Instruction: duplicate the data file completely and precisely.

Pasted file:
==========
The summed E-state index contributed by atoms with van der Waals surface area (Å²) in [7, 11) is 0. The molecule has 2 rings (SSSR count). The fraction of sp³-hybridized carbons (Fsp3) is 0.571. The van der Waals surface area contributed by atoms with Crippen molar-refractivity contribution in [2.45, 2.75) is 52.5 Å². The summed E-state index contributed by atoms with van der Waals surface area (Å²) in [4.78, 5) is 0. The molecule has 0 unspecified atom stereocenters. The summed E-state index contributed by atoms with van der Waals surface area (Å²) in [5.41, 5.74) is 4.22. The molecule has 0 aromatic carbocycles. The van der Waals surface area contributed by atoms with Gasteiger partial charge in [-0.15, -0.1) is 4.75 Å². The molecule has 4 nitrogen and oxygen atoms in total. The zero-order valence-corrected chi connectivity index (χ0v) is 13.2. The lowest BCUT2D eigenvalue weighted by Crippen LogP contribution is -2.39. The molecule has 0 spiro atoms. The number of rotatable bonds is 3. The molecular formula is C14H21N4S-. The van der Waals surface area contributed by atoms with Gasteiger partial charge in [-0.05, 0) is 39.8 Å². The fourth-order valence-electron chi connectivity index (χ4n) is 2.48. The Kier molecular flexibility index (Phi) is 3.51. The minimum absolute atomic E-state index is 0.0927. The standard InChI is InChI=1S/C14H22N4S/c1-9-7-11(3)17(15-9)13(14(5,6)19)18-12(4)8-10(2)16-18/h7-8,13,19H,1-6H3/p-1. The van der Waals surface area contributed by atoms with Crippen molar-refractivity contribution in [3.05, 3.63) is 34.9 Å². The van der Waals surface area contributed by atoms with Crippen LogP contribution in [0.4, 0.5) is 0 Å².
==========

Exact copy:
The summed E-state index contributed by atoms with van der Waals surface area (Å²) in [7, 11) is 0. The molecule has 2 rings (SSSR count). The fraction of sp³-hybridized carbons (Fsp3) is 0.571. The van der Waals surface area contributed by atoms with Crippen molar-refractivity contribution in [2.45, 2.75) is 52.5 Å². The summed E-state index contributed by atoms with van der Waals surface area (Å²) in [4.78, 5) is 0. The molecule has 0 unspecified atom stereocenters. The summed E-state index contributed by atoms with van der Waals surface area (Å²) in [5.41, 5.74) is 4.22. The molecule has 0 aromatic carbocycles. The van der Waals surface area contributed by atoms with Gasteiger partial charge in [-0.15, -0.1) is 4.75 Å². The molecule has 4 nitrogen and oxygen atoms in total. The zero-order valence-corrected chi connectivity index (χ0v) is 13.2. The lowest BCUT2D eigenvalue weighted by Crippen LogP contribution is -2.39. The molecule has 0 spiro atoms. The number of rotatable bonds is 3. The molecular formula is C14H21N4S-. The van der Waals surface area contributed by atoms with Gasteiger partial charge in [-0.05, 0) is 39.8 Å². The fourth-order valence-electron chi connectivity index (χ4n) is 2.48. The Kier molecular flexibility index (Phi) is 3.51. The minimum absolute atomic E-state index is 0.0927. The standard InChI is InChI=1S/C14H22N4S/c1-9-7-11(3)17(15-9)13(14(5,6)19)18-12(4)8-10(2)16-18/h7-8,13,19H,1-6H3/p-1. The van der Waals surface area contributed by atoms with Crippen molar-refractivity contribution in [3.05, 3.63) is 34.9 Å². The van der Waals surface area contributed by atoms with Crippen LogP contribution in [0.4, 0.5) is 0 Å².